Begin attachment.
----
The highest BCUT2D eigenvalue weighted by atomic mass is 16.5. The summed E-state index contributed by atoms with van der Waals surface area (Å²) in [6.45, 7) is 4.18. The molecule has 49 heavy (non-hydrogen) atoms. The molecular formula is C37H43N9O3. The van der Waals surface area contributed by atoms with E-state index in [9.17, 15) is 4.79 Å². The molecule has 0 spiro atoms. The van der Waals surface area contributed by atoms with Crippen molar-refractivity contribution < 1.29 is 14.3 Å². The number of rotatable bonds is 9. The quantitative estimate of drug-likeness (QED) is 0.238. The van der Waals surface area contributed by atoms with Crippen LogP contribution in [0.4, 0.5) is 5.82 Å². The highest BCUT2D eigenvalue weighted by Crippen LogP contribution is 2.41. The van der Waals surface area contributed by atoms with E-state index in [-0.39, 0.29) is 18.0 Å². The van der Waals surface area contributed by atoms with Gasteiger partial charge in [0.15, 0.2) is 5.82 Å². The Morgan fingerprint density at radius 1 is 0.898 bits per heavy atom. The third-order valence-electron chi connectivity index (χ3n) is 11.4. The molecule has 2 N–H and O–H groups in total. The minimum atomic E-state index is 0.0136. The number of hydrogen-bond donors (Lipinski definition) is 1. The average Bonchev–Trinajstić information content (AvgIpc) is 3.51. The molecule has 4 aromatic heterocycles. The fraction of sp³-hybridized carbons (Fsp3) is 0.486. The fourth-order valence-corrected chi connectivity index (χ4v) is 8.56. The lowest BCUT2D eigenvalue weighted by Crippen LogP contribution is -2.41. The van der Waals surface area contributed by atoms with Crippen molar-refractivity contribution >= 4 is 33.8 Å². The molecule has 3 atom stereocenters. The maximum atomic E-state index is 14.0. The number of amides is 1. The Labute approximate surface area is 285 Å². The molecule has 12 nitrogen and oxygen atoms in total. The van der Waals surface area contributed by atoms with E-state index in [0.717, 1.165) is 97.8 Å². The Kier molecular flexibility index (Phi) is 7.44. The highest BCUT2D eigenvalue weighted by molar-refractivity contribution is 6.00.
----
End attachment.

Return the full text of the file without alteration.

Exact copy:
The highest BCUT2D eigenvalue weighted by atomic mass is 16.5. The summed E-state index contributed by atoms with van der Waals surface area (Å²) in [6.45, 7) is 4.18. The molecule has 49 heavy (non-hydrogen) atoms. The molecular formula is C37H43N9O3. The van der Waals surface area contributed by atoms with E-state index in [9.17, 15) is 4.79 Å². The molecule has 0 spiro atoms. The van der Waals surface area contributed by atoms with Crippen molar-refractivity contribution < 1.29 is 14.3 Å². The number of rotatable bonds is 9. The quantitative estimate of drug-likeness (QED) is 0.238. The van der Waals surface area contributed by atoms with Crippen LogP contribution in [0.4, 0.5) is 5.82 Å². The highest BCUT2D eigenvalue weighted by Crippen LogP contribution is 2.41. The van der Waals surface area contributed by atoms with E-state index in [-0.39, 0.29) is 18.0 Å². The van der Waals surface area contributed by atoms with Gasteiger partial charge in [0.15, 0.2) is 5.82 Å². The Morgan fingerprint density at radius 1 is 0.898 bits per heavy atom. The third-order valence-electron chi connectivity index (χ3n) is 11.4. The molecule has 2 N–H and O–H groups in total. The minimum atomic E-state index is 0.0136. The number of hydrogen-bond donors (Lipinski definition) is 1. The average Bonchev–Trinajstić information content (AvgIpc) is 3.51. The molecule has 4 aromatic heterocycles. The fraction of sp³-hybridized carbons (Fsp3) is 0.486. The fourth-order valence-corrected chi connectivity index (χ4v) is 8.56. The lowest BCUT2D eigenvalue weighted by Crippen LogP contribution is -2.41. The van der Waals surface area contributed by atoms with Crippen molar-refractivity contribution >= 4 is 33.8 Å². The molecule has 3 atom stereocenters. The maximum atomic E-state index is 14.0. The number of amides is 1. The Labute approximate surface area is 285 Å². The molecule has 12 nitrogen and oxygen atoms in total. The van der Waals surface area contributed by atoms with E-state index in [0.717, 1.165) is 97.8 Å². The Kier molecular flexibility index (Phi) is 7.44. The highest BCUT2D eigenvalue weighted by molar-refractivity contribution is 6.00.